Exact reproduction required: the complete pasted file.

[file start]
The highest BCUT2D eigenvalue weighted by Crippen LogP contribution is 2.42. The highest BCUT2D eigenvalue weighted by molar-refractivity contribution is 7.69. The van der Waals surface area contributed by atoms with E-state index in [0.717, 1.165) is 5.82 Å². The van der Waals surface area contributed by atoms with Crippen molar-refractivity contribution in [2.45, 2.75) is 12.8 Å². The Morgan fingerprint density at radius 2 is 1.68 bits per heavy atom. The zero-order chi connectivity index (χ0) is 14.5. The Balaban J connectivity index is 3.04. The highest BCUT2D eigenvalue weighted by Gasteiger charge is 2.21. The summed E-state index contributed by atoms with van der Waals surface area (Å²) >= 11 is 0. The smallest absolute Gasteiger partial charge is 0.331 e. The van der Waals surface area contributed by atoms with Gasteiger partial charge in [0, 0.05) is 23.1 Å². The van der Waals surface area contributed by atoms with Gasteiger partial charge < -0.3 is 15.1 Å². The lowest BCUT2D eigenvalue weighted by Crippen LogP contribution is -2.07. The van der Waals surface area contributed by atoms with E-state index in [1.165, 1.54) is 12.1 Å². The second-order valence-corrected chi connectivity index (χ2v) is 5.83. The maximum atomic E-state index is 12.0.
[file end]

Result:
The highest BCUT2D eigenvalue weighted by Crippen LogP contribution is 2.42. The highest BCUT2D eigenvalue weighted by molar-refractivity contribution is 7.69. The van der Waals surface area contributed by atoms with E-state index in [0.717, 1.165) is 5.82 Å². The van der Waals surface area contributed by atoms with Crippen molar-refractivity contribution in [2.45, 2.75) is 12.8 Å². The Morgan fingerprint density at radius 2 is 1.68 bits per heavy atom. The zero-order chi connectivity index (χ0) is 14.5. The Balaban J connectivity index is 3.04. The highest BCUT2D eigenvalue weighted by Gasteiger charge is 2.21. The summed E-state index contributed by atoms with van der Waals surface area (Å²) >= 11 is 0. The smallest absolute Gasteiger partial charge is 0.331 e. The van der Waals surface area contributed by atoms with Gasteiger partial charge in [0, 0.05) is 23.1 Å². The van der Waals surface area contributed by atoms with Gasteiger partial charge < -0.3 is 15.1 Å². The lowest BCUT2D eigenvalue weighted by Crippen LogP contribution is -2.07. The van der Waals surface area contributed by atoms with E-state index in [1.165, 1.54) is 12.1 Å². The second-order valence-corrected chi connectivity index (χ2v) is 5.83. The maximum atomic E-state index is 12.0.